+the scene

In Memoriam: John Singleton

Written by Kyla Killackey. Published: May 01 2019
(Image © Anthony Barboza/Getty Images)


It is with a heavy heart that we write of the loss of director and filmmaking pioneer John Singleton, who has passed away this week after suffering a stroke at the age of 51.


Born in 1968 in California, John Daniel Singleton grew up in South Central Los Angeles, where the tumultuous and often violent surroundings of his upbringing went on to inform his work as a director, producer, and screenwriter. He attended the University of Southern California where he studied screenwriting at the School of Cinematic Arts. A talented and poignant writer from a young age, Singleton won 3 writing awards during his time at USC, which led him to a contract with Creative Artists Agency, a powerful talent agency, during his sophomore year.


In 1992, Singleton received an Oscar nomination for Best Director for his debut film (which he also wrote) Boyz n the Hood, based on his experiences growing up in South Central. He was and remains, at just 24 years old, the youngest ever Best Director nominee, and also the first African-American to be nominated in the category. HE. DID. THAT.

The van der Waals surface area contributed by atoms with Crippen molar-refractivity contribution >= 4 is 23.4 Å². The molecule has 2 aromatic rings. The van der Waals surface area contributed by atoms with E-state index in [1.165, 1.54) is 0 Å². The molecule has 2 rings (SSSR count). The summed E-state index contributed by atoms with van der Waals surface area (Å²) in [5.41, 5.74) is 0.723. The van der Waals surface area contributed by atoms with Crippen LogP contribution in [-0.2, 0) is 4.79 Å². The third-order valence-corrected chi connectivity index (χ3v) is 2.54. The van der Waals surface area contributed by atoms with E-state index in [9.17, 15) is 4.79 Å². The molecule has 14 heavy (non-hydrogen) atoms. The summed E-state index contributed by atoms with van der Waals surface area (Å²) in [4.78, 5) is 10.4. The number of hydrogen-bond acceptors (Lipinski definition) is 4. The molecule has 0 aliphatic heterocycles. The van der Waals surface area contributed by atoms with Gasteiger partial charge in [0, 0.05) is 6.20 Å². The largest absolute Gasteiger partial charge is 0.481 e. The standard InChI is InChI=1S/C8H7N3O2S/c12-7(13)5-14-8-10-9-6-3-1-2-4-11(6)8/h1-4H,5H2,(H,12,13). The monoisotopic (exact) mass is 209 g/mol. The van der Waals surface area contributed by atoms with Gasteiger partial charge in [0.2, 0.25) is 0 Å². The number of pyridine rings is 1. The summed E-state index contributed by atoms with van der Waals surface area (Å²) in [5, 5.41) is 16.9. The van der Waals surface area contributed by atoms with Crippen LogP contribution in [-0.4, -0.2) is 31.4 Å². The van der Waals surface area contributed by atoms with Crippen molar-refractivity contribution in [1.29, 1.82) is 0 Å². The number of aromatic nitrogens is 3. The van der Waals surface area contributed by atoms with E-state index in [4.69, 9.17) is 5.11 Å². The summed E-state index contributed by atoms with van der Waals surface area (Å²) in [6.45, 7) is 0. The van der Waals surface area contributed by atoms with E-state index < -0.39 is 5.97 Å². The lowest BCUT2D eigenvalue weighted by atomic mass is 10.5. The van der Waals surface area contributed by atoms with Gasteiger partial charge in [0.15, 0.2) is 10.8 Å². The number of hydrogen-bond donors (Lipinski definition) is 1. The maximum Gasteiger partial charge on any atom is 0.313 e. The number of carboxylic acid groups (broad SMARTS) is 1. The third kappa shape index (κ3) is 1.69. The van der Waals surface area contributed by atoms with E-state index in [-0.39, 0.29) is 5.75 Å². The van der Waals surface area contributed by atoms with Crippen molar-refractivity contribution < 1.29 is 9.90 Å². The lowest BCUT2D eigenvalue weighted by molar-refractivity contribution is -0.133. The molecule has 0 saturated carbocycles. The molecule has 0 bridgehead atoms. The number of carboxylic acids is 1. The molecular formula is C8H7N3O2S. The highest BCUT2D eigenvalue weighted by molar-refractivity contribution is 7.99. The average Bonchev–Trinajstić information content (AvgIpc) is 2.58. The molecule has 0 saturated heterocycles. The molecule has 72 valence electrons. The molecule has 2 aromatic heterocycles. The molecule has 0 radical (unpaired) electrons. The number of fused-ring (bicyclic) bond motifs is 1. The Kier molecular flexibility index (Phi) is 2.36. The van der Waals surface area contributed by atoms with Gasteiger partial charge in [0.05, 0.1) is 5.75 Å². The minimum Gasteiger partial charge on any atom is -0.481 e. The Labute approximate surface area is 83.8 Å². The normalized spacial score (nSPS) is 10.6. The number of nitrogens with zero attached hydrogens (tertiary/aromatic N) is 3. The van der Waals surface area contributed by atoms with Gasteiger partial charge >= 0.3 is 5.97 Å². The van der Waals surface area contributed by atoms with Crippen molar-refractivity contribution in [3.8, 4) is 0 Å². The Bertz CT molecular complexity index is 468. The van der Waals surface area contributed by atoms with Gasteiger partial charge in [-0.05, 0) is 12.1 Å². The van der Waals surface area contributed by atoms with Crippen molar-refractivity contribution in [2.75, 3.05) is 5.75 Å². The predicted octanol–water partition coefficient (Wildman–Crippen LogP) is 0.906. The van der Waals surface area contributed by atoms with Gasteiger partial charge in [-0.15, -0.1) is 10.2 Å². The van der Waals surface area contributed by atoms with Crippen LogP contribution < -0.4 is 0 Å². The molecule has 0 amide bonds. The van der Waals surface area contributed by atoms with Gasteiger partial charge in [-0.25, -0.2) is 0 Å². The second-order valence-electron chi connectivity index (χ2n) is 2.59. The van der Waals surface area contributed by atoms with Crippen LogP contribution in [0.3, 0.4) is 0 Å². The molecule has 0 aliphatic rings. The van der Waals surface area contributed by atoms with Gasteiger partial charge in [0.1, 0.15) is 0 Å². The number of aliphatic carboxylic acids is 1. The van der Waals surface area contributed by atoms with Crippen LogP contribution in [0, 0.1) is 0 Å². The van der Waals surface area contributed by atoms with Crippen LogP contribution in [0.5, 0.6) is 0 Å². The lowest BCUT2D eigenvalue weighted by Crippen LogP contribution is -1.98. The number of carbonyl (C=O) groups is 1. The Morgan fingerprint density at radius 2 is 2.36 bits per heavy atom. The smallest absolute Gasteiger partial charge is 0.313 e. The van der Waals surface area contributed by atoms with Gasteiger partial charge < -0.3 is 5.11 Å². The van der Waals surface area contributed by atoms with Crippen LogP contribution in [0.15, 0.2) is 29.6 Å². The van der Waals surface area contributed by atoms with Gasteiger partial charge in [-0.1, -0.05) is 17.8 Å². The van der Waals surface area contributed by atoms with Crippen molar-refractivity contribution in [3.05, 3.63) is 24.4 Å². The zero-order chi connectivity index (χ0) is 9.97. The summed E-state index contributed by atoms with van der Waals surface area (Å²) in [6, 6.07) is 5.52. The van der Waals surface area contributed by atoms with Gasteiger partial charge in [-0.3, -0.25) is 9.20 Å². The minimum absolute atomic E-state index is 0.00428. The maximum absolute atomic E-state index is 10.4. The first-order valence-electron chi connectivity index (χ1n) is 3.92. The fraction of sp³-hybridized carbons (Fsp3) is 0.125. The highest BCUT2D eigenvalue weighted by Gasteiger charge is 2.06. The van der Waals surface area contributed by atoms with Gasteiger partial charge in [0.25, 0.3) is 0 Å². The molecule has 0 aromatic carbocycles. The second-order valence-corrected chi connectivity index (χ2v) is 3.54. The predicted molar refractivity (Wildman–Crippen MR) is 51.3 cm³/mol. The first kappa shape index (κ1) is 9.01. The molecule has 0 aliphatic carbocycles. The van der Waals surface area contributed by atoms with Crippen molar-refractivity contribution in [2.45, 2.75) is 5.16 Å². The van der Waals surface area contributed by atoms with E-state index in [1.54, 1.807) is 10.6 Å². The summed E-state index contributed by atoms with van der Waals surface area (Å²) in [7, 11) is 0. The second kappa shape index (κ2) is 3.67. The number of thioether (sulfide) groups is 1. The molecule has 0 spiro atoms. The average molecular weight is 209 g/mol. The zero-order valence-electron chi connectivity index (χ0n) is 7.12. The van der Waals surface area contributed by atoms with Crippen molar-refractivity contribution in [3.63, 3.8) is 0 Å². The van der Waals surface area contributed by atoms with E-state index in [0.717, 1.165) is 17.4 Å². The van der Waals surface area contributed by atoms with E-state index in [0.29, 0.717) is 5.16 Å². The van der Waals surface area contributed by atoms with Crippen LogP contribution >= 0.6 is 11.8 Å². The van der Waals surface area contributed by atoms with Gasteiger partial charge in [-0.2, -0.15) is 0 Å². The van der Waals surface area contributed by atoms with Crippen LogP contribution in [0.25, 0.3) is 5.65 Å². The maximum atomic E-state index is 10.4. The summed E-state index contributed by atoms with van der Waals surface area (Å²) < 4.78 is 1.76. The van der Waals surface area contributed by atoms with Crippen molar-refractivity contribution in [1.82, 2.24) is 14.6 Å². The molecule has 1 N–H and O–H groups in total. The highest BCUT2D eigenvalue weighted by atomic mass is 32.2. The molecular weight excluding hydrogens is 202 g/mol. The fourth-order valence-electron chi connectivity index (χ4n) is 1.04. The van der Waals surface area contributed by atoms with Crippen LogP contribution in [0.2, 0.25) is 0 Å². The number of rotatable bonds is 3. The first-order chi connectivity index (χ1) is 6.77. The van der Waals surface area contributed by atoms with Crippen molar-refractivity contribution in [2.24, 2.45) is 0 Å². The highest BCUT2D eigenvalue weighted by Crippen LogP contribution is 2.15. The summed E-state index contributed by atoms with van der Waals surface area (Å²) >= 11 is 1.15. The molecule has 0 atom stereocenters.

(Clip NSFW)




Boyz n the Hood remains a pioneering work, not just for cinema in general but for bringing the African-American experience into the mainstream.


Since then, Singleton has worked in a variety of genres in both television and film, directing notable dramas such as Rosewood, Baby Boy, Shaft, and the first sequel in The Fast and the Furious franchise, 2 Fast 2 Furious. Most recently, he had moved more actively in television, working as both a director and producer on shows such as “American Crime Story: The People v. O.J. Simpson”, “Billions”, and “Empire”, as well as co-creating the FX series “Snowfall”, which is based on the rise of the crack-cocaine epidemic.


John Singleton made history as a versatile and visionary director who changed the course of black stories in filmmaking and will be sorely missed. He is survived by his parents, seven children, and a legacy that will be stamped in Hollywood’s history forever.


- Kyla Killackey, YH Contributing Writer